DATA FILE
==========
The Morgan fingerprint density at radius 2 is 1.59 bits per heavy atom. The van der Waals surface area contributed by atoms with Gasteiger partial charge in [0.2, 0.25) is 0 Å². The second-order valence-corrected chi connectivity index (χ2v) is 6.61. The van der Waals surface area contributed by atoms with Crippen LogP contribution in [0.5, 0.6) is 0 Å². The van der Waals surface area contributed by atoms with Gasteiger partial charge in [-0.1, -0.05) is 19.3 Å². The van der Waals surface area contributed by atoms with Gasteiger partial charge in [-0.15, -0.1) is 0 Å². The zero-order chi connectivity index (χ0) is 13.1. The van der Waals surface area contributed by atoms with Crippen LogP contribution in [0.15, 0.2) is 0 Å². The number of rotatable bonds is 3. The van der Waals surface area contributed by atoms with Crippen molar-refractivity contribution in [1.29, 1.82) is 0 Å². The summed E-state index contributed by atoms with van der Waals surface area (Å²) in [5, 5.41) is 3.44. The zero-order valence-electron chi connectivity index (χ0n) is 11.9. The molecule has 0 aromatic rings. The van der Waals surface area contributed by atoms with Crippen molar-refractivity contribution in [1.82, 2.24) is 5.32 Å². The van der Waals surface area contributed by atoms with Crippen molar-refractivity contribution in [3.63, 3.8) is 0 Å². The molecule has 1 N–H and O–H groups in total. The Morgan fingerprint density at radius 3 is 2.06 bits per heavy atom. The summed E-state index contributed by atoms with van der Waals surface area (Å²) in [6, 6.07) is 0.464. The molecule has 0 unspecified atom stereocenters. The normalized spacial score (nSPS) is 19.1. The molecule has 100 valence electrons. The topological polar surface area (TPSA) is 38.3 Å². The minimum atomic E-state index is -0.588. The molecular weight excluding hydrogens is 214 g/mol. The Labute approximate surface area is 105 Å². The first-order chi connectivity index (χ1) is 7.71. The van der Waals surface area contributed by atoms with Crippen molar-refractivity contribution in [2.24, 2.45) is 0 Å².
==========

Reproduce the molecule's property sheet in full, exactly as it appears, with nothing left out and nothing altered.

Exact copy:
The Morgan fingerprint density at radius 2 is 1.59 bits per heavy atom. The van der Waals surface area contributed by atoms with Gasteiger partial charge in [0.2, 0.25) is 0 Å². The second-order valence-corrected chi connectivity index (χ2v) is 6.61. The van der Waals surface area contributed by atoms with Crippen LogP contribution in [0.5, 0.6) is 0 Å². The van der Waals surface area contributed by atoms with Gasteiger partial charge in [-0.1, -0.05) is 19.3 Å². The van der Waals surface area contributed by atoms with Gasteiger partial charge in [-0.15, -0.1) is 0 Å². The zero-order chi connectivity index (χ0) is 13.1. The van der Waals surface area contributed by atoms with Crippen LogP contribution in [0.15, 0.2) is 0 Å². The number of rotatable bonds is 3. The van der Waals surface area contributed by atoms with Crippen molar-refractivity contribution in [1.29, 1.82) is 0 Å². The summed E-state index contributed by atoms with van der Waals surface area (Å²) in [5, 5.41) is 3.44. The zero-order valence-electron chi connectivity index (χ0n) is 11.9. The molecule has 0 aromatic rings. The van der Waals surface area contributed by atoms with Crippen molar-refractivity contribution in [1.82, 2.24) is 5.32 Å². The van der Waals surface area contributed by atoms with Crippen molar-refractivity contribution in [3.63, 3.8) is 0 Å². The molecule has 1 N–H and O–H groups in total. The Morgan fingerprint density at radius 3 is 2.06 bits per heavy atom. The summed E-state index contributed by atoms with van der Waals surface area (Å²) in [6, 6.07) is 0.464. The molecule has 0 unspecified atom stereocenters. The normalized spacial score (nSPS) is 19.1. The molecule has 100 valence electrons. The topological polar surface area (TPSA) is 38.3 Å². The minimum atomic E-state index is -0.588. The molecular weight excluding hydrogens is 214 g/mol. The Labute approximate surface area is 105 Å². The first-order chi connectivity index (χ1) is 7.71. The van der Waals surface area contributed by atoms with Crippen molar-refractivity contribution in [2.24, 2.45) is 0 Å².